When Williston-Elko takes the field at today to face Scott's Branch in Orangeburg for the Class A Division II state championship, a familiar face to the Blue Devils program will perhaps be its loudest supporter.
Mike Langford played center, linebacker and special teams for Williston-Elko in 1979 - the lone undefeated team in school history. This year's team is attempting to become the second.
Langford, who is confined to a wheelchair, along with many of his teammates who were seniors during the 1979 season, tailgate and attend every USC home football game as well as several Williston-Elko games every year. Langford said he believes all 14 seniors from the '79 championship team will be in attendance Saturday.
"All of us 14 kids started playing Little League together; we grew up together. We knew we were good, too," Langford said. "We never had a losing season at anything, football, basketball or baseball. And once we got to our senior year, we knew it was destiny."
This year marks the 30th anniversary of the 1979 team, which coach James Hewitt led to the Class A state title and 14-0 record.The Blue Devils gave up 83 points all season.
The defensive captain was one of Langford's close childhood friends, linebacker Andy McNair.
"When I was young, we moved from Augusta, Georgia, to Williston and I met Mike," McNair said. "The first day we met, we got in a big fight. We've been best friends ever since.
"Mike was a good player. He was always at practice; he was willing to do anything for the team, like play multiple positions," McNair said. "You could always count on him to be there."
After high school graduation, Langford stayed in touch with many of his senior teammates, including McNair, and attended his 10-year high school reunion in 1990.
Langford soon learned he could count on his friends to be there for him, just as he was their for them as a teammate.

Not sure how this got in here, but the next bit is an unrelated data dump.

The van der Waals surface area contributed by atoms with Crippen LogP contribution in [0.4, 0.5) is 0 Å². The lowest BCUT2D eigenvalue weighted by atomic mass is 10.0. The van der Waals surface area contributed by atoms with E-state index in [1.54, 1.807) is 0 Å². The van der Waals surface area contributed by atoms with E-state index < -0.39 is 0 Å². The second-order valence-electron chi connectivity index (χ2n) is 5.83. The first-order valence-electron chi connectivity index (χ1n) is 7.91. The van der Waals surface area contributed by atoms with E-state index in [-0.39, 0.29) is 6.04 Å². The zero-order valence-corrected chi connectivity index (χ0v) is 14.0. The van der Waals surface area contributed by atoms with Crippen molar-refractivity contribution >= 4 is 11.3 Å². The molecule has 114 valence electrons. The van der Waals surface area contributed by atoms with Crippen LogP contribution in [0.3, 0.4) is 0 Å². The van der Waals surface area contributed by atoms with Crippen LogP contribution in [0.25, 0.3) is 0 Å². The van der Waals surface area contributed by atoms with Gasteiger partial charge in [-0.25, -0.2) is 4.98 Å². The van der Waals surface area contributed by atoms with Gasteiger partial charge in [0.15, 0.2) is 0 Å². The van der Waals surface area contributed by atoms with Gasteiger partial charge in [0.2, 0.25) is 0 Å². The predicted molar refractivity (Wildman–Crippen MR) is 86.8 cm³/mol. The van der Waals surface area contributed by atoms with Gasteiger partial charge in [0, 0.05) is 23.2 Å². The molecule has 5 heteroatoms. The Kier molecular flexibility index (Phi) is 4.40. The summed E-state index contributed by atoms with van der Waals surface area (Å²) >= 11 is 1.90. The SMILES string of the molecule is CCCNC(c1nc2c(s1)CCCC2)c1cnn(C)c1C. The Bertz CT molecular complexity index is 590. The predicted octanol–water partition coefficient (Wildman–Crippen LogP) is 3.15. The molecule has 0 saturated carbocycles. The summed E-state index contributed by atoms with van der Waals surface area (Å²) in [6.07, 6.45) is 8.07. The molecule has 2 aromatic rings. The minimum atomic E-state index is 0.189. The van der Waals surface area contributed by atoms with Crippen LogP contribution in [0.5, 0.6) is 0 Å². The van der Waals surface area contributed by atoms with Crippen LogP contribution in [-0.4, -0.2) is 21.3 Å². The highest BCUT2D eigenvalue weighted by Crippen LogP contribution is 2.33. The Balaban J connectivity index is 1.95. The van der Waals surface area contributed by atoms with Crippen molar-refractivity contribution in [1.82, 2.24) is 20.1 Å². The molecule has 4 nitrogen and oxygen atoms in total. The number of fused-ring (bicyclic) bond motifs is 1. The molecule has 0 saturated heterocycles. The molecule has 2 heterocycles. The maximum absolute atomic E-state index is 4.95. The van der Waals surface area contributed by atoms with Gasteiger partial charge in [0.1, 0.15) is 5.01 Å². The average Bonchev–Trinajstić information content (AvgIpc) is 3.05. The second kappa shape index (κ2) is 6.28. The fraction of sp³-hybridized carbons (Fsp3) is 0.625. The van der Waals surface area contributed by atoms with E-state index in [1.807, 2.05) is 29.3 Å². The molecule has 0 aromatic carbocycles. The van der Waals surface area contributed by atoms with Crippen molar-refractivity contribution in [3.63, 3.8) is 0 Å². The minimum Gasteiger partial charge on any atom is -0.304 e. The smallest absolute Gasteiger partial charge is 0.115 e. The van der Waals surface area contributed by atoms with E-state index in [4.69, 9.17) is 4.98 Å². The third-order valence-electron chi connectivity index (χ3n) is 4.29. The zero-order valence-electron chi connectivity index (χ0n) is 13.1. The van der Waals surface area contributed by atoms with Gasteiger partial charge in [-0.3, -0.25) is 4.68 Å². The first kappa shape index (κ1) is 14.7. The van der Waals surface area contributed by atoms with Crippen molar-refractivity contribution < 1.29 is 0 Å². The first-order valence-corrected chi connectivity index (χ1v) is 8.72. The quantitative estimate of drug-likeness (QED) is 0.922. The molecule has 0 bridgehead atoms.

On Christmas Eve 1995, having dropped off bicycles for needy children in Williston as part of a Secret Santa program, Langford was driving home to pick up his wife so they could meet friends. He swerved to avoid some dogs in the road, sending his car into a ditch.
His vehicle rolled over, and Langford sustained a broken neck that led to his confinement to a wheelchair.
McNair said that while the accident left Langford with a broken body, it never broke his spirit.
"He took that situation with a good attitude. He is always upbeat," McNair said. "He never finds an excuse for anything and always stays positive-minded."
Another of Langford's close friends from the team, all-state quarterback and offensive captain Eugene Smalls, was determined to stay at Langford's side.
"Me and Mike, we grew up together, and when I saw him in this condition, man, it hurt," Smalls said. "If I was like that, I don't know that I could do the things that he does. I feel like its very important for me to be with him just like a brother."
In 2008, Langford earned his degree from USC in sports management, and his service dog, Colby, received an honorary diploma for attending all of the classes. Langford works at Carolina Stadium, handling handicapped accessibility during USC baseball games.
McNair remains in awe of what Langford has been able to accomplish.
"People think they have problems. They don't know anything about problems," McNair said. "Life's too short to worry about what you don't have and what you can't do."
Smalls, along with Langford and their former teammates, is excited about the potential of another state title for the Blue Devils.
"They got a good team," Smalls said. "They've got a bunch, 15 or 20 kids that are juniors. And they've been playing together for a long time, too, so that's what makes the team so strong."
Through it all, Langford, 47, is grateful for the support he's been shown.
"When something happens to you, you find out who loves you and who your friends are," Langford said. "And I can say, these 14 dudes we grew up with, they don't forget. They're just like brothers to me."